I'll be driving for 4 hours with my bike on the rack through heavy rain. Will this damage the bike?
The prevalent thought among many members of the Cycling Illuminati (trademark) is that the high vehicle speeds will drive rain into your bearings on a bike if it is mounted to the roof rack. Seems kinda plausible, but here is a GCN video about how hard it is to actually drive water past seals and into bearings with a pressure washer:
- Should You Jet Wash Your Bike?
Spoiler: It took them a long time, with the pressure washer jet focused directly on the bearing itself at point blank for 3+ minutes to finally drive some water past the seals.
Unless you are traveling down the Autobahn at top speed with your bike mounted to a roof rack you hyper-car, you will probably be just fine. Pressure washer water velocity is about 243 mph (391 km/hr). A Bugatti Veyron 16.4 Super Sport is the world's fastest road legal production car with a top speed of 431 km/hr (268 mph). Technically, if you had a special rack designed for your Veyron (wouldn't want to upset the handling at 400 km/hr), you might be able to generate enough velocity for this to be a concern. Even then, it is likely only the head set bearings (or maybe bottom bracket if you have external bearing version) that will take the brunt. Even then, these bearings are oriented in a plane perpendicular to the plane of motion (which will greatly reduce the velocity of the water that actually interacts with the bearing seal face). Plus, don't forget that the front wheel usually rides inside the car and the rear hub is left on the bike, but will be running in disturbed air, which will further reduce the force of the rain water.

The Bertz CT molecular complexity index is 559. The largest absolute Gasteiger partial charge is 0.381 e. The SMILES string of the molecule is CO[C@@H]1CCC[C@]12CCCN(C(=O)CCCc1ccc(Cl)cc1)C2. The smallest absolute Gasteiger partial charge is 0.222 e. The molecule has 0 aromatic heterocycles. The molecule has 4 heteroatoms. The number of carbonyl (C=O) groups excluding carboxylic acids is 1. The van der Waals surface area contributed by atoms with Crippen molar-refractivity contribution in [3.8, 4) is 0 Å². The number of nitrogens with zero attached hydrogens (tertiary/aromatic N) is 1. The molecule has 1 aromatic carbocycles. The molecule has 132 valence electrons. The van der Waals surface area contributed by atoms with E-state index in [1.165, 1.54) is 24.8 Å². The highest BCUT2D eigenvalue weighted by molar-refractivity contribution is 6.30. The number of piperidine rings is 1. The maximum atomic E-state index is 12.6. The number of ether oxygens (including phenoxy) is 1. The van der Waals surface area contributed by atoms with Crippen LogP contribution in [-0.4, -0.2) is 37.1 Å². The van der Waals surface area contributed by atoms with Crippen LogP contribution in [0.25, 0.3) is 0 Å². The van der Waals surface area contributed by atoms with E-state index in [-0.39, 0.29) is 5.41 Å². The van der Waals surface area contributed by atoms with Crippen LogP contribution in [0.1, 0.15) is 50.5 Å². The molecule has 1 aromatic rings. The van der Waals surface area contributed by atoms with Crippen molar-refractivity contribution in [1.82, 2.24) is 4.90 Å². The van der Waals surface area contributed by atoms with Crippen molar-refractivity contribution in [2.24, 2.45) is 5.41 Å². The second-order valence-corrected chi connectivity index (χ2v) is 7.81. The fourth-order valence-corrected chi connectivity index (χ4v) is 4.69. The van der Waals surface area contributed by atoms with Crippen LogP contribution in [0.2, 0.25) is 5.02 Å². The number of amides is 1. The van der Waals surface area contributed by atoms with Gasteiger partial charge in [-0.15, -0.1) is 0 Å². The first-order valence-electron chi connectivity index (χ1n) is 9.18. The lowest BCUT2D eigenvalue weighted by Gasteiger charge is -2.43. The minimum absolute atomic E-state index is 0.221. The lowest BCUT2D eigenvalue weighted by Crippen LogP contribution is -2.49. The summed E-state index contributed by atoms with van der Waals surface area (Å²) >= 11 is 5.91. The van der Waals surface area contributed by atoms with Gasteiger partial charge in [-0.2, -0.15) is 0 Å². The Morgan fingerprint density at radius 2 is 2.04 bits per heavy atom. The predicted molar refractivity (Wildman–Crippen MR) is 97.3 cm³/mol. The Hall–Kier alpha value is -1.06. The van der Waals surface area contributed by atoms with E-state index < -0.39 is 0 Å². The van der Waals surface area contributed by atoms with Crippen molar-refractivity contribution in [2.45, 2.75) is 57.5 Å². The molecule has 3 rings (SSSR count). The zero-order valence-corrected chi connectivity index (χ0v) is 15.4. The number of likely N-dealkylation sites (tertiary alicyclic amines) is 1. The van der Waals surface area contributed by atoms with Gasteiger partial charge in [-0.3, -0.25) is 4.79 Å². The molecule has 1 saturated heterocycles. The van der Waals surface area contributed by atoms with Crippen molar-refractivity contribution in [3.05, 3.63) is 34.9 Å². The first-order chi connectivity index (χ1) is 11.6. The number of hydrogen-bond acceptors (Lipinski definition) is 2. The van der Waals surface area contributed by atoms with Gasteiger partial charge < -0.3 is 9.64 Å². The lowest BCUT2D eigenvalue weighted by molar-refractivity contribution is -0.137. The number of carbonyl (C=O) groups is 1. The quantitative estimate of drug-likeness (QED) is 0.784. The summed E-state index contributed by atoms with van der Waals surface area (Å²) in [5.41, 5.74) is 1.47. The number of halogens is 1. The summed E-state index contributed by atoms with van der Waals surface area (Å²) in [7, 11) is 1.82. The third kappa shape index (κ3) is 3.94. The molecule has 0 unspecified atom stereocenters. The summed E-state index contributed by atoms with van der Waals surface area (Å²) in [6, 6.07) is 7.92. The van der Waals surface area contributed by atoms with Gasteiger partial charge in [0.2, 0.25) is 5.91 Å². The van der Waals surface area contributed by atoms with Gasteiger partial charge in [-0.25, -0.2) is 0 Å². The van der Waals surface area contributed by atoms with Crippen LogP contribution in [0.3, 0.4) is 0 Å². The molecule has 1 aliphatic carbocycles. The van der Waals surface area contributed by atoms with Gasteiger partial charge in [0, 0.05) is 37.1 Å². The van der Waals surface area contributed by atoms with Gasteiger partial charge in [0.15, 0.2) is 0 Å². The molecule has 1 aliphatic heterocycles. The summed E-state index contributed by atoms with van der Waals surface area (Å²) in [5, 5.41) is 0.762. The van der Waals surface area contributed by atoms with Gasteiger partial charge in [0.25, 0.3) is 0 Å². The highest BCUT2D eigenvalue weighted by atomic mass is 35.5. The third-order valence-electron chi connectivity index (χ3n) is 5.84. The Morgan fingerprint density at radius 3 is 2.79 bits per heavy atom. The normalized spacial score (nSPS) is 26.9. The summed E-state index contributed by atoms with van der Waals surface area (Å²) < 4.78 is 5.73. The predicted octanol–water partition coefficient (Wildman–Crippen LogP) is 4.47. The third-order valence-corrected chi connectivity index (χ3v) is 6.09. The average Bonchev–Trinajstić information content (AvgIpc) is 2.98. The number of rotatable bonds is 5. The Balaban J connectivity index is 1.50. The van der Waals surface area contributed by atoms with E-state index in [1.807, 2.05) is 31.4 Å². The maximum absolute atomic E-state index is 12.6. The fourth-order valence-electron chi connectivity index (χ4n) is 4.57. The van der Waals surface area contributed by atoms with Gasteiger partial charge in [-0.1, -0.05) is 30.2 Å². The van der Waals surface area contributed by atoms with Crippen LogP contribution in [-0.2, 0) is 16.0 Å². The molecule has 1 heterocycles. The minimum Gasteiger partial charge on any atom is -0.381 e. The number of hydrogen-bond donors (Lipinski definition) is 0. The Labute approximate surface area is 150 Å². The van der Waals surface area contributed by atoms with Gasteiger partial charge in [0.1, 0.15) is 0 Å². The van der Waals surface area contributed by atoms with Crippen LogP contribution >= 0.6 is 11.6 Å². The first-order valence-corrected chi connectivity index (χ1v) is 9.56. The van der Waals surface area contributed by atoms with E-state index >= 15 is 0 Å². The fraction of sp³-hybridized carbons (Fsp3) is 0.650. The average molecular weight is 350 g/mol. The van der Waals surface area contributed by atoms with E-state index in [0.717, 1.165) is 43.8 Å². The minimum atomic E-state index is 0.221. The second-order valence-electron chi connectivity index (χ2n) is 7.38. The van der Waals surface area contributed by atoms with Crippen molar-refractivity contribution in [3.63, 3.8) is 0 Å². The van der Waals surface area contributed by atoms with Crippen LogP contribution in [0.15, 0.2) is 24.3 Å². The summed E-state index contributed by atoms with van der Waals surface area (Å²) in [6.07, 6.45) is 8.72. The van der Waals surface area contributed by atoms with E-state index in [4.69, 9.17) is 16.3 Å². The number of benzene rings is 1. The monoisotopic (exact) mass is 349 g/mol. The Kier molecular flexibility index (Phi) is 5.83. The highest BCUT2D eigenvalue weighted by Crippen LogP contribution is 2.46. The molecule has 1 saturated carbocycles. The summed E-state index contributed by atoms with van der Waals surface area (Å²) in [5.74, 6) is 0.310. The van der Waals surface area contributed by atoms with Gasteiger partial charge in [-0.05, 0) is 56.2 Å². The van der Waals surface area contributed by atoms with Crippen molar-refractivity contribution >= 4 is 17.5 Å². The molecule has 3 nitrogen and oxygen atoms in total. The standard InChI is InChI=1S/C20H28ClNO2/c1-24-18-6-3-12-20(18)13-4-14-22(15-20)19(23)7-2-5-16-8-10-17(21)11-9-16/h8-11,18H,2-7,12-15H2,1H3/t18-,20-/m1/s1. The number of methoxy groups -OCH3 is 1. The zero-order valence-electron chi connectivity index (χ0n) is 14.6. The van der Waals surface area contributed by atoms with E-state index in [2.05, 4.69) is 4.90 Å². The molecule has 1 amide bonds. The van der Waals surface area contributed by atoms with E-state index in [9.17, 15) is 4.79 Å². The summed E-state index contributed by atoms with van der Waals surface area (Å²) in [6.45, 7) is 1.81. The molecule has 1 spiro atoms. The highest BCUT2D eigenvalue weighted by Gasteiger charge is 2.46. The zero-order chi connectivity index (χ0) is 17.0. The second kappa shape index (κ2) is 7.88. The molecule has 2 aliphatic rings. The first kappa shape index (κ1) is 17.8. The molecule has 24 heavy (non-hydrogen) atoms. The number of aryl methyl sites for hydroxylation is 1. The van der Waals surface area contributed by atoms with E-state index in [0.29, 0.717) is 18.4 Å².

If you're driving on the freeway, then you might be going 75 mph (120km/h) with a headwind adding another 15mph (25kph) so a total of 90mph (145kph).
That's fast enough to drive rain into the bearings in the headset, which is oriented right into the wind. Rain can also get into the bowden cables for your derailleurs and brakes, which will hasten rusting and sticking.
You can get rack bike covers (condoms). The main purpose of these is to reduce the amount of bugs that collect on your handlebars and seat, but they'll also protect your headset -- as well as your brifters and brake/derailleur cables.
NB: Your bottom bracket and axles are oriented perpendicular to the wind when on a roof rack so they'll get less water driven into them.
It will be about equivalent to exposing it to maybe 4-10 times the rain standing still. And the higher the speed the worse the effect will be.
The problem is that the forward motion will tend to drive rainwater into the bearings, and, to a lesser degree, into cables and frame members.
But 4 hours is probably not long enough to be especially concerning, if the bike is well-maintained to begin with, and if it has a good chance to dry out afterwards (vs, say, being immediately locked away in a damp shed).
I'm trying to think if there's any good reason to mount frontwards vs backwards, but can't think of any. Sideways would be worse, in addition to the obvious wind resistance problem.
There are many people who commute or compete in inclement weather with out issues. just prepare for the conditions. I would apply a coat of wax to the frame and any chromed parts. Look for a chain lube designed for wet conditions. Liberally apply the lube to the derailleur pivot points, exposed cables and the chain. Do not get lube on the brake surface of the rims or rotors. When you arrive at your destination wipe off any standing water and relube if you feel you need to. Avoid covering the bike with a tarp or plastic cover. The wind will cause the cover to flap and buff the paint off the frame.